New York City lost 59 residents to traffic violence during the first three months of 2022, a 44-percent jump from the previous year. Less than 1 percent of drivers are responsible for most of these tragedies. Drivers who have a prior record of citations, be it parking, speeding or, worse, driving under the influence or with a revoked license, cause a higher percentage of serious injuries and deaths on public streets than those with a clean driving record. So, how do we reach the very small population of aggressive, law-breaking drivers who cause streets to be deadly across the five boroughs?
Mayor Adams and his predecessor have held many press conferences to mourn the deaths of the innocent and taken important steps to make our streets safer. The Department of Transportation implements street-improvement projects in order to introduce new engineering safety features. The NYPD publicizes traffic-enforcement campaigns. And the Vision Zero program has print media, public-service announcements, and other public education to bring attention to the traffic-violence epidemic.
But the deaths happen again and again because we cannot engineer, enforce, or educate ourselves out of the way of our most dangerous drivers. They will keep jeopardizing pedestrian and bicycle safety as long as the streets, cops, courts, and society let them. These are the individuals who have racked up unpaid traffic citations, incite road rage, and attempt to disobey the laws of physics behind the wheel for untold reasons. Are they always running late? Are they thrill-seekers fueled by adrenaline and the chance a video of their exploits will go viral? They are the ones who speed and change lanes aggressively on busy streets by day and roar down empty streets with modified mufflers by night.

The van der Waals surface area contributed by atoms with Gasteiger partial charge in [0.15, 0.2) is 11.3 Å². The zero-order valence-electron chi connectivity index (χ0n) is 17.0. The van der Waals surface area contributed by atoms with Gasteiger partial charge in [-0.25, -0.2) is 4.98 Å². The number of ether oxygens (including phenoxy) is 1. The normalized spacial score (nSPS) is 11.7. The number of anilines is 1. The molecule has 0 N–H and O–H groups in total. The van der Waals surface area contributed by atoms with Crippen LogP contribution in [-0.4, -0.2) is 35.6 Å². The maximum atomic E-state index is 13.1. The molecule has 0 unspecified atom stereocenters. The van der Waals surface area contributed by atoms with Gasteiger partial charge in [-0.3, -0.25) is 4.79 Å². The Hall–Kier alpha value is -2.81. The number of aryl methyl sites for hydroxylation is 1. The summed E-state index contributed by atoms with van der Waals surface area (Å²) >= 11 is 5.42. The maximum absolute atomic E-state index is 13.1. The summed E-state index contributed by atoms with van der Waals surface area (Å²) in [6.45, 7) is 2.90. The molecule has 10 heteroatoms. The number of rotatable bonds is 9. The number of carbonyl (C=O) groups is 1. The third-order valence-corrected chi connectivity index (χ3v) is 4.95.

As a transportation engineer with more than 20 years of experience focused on street safety, I have read thousands of crash reports; the solutions that the city urgently needs are inherently complicated.
Sometimes, the driver was clearly begging for disaster, grossly exceeding the speed limit during a joy ride before their luck changed. Other times, he or she was distracted just for a moment — but it was the wrong moment.
Another important consideration is that street-safety engineering countermeasures and enforcement presuppose certain rules. Engineering assumes that if you enact reasonable speed limits, place warning signs, narrow lanes, tighten up wide streets, and install bike lanes and crosswalks, that drivers, cyclists, and pedestrians literally will stay in their lane. Enforcement assumes that police presence (physical and automated) will deter bad behavior.
But neither engineering nor enforcement succeed when drivers either ignore the rules or seek to break them. So, that leaves the problem up to the courts to change behavior after things go bad, and only after we begin to clamp down harder on traffic-violence offenders. By strengthening the legal system with higher penalties and longer sentences for dangerous driving, it could deter the very small percentage of motorists causing the majority of traffic violence.
Adopting adequate technology on the front end also could stop dangerous drivers from making bad choices. Why are we given a break on speeding tickets until we exceed 10 miles per hour over the legally posted speed limit? This practice is a relic of the time before widespread radar speed-collection technology, when courts could not prove a motorist was speeding if it wasn't clear. Why are alcohol locks and speed governors not standard on all cars to ensure the driver is observing the law? The insurance industry could use its influence to lobby the federal government for such changes in the name of safety and savings on insurance payouts.
Our city needs these kinds of responsive countermeasures in order to curb traffic violence and reach the very small percentage of dangerous drivers who can’t be stopped otherwise. City and state legislators must strengthen laws and lobby automakers and insurance companies in order to carry out these changes and make a real difference in saving lives.
Matthew Carmody, an expert in transportation safety, is vice president of Traffic & Transportation Engineering at AKRF. This story has been updated. An earlier version presented one of the author’s points in a way that contradicted long-established facts.